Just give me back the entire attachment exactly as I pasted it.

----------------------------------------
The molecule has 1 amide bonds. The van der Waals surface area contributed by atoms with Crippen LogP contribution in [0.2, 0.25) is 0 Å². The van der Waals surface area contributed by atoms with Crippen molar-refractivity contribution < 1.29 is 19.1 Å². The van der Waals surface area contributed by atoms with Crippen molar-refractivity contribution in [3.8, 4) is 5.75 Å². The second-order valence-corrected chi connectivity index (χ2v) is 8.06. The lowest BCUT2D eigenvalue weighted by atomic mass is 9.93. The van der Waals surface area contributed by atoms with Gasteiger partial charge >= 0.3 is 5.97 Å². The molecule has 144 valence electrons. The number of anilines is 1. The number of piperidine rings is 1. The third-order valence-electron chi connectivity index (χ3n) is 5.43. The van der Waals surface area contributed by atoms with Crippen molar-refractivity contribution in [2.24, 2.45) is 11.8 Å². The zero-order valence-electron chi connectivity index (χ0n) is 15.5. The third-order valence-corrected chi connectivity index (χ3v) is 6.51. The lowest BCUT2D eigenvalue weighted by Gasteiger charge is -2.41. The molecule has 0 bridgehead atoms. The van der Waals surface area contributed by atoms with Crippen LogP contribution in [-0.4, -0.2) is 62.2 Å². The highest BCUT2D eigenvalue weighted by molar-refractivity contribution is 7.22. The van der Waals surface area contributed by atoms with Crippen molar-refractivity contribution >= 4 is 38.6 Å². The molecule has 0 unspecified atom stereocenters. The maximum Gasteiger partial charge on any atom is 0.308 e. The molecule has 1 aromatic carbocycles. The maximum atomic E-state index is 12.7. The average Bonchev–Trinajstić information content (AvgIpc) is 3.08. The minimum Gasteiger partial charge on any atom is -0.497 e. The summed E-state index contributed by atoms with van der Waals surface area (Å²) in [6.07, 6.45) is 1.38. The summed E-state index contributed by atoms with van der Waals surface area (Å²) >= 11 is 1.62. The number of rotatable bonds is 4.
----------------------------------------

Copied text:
The molecule has 1 amide bonds. The van der Waals surface area contributed by atoms with Crippen LogP contribution in [0.2, 0.25) is 0 Å². The van der Waals surface area contributed by atoms with Crippen molar-refractivity contribution < 1.29 is 19.1 Å². The van der Waals surface area contributed by atoms with Crippen molar-refractivity contribution in [3.8, 4) is 5.75 Å². The second-order valence-corrected chi connectivity index (χ2v) is 8.06. The lowest BCUT2D eigenvalue weighted by atomic mass is 9.93. The van der Waals surface area contributed by atoms with Gasteiger partial charge >= 0.3 is 5.97 Å². The molecule has 144 valence electrons. The number of anilines is 1. The number of piperidine rings is 1. The third-order valence-electron chi connectivity index (χ3n) is 5.43. The van der Waals surface area contributed by atoms with Crippen molar-refractivity contribution in [2.24, 2.45) is 11.8 Å². The zero-order valence-electron chi connectivity index (χ0n) is 15.5. The third-order valence-corrected chi connectivity index (χ3v) is 6.51. The lowest BCUT2D eigenvalue weighted by Gasteiger charge is -2.41. The molecule has 0 bridgehead atoms. The van der Waals surface area contributed by atoms with Crippen LogP contribution in [-0.4, -0.2) is 62.2 Å². The highest BCUT2D eigenvalue weighted by molar-refractivity contribution is 7.22. The van der Waals surface area contributed by atoms with Crippen molar-refractivity contribution >= 4 is 38.6 Å². The molecule has 0 unspecified atom stereocenters. The maximum Gasteiger partial charge on any atom is 0.308 e. The molecule has 1 aromatic carbocycles. The maximum atomic E-state index is 12.7. The average Bonchev–Trinajstić information content (AvgIpc) is 3.08. The minimum Gasteiger partial charge on any atom is -0.497 e. The summed E-state index contributed by atoms with van der Waals surface area (Å²) in [6.07, 6.45) is 1.38. The summed E-state index contributed by atoms with van der Waals surface area (Å²) >= 11 is 1.62. The number of rotatable bonds is 4.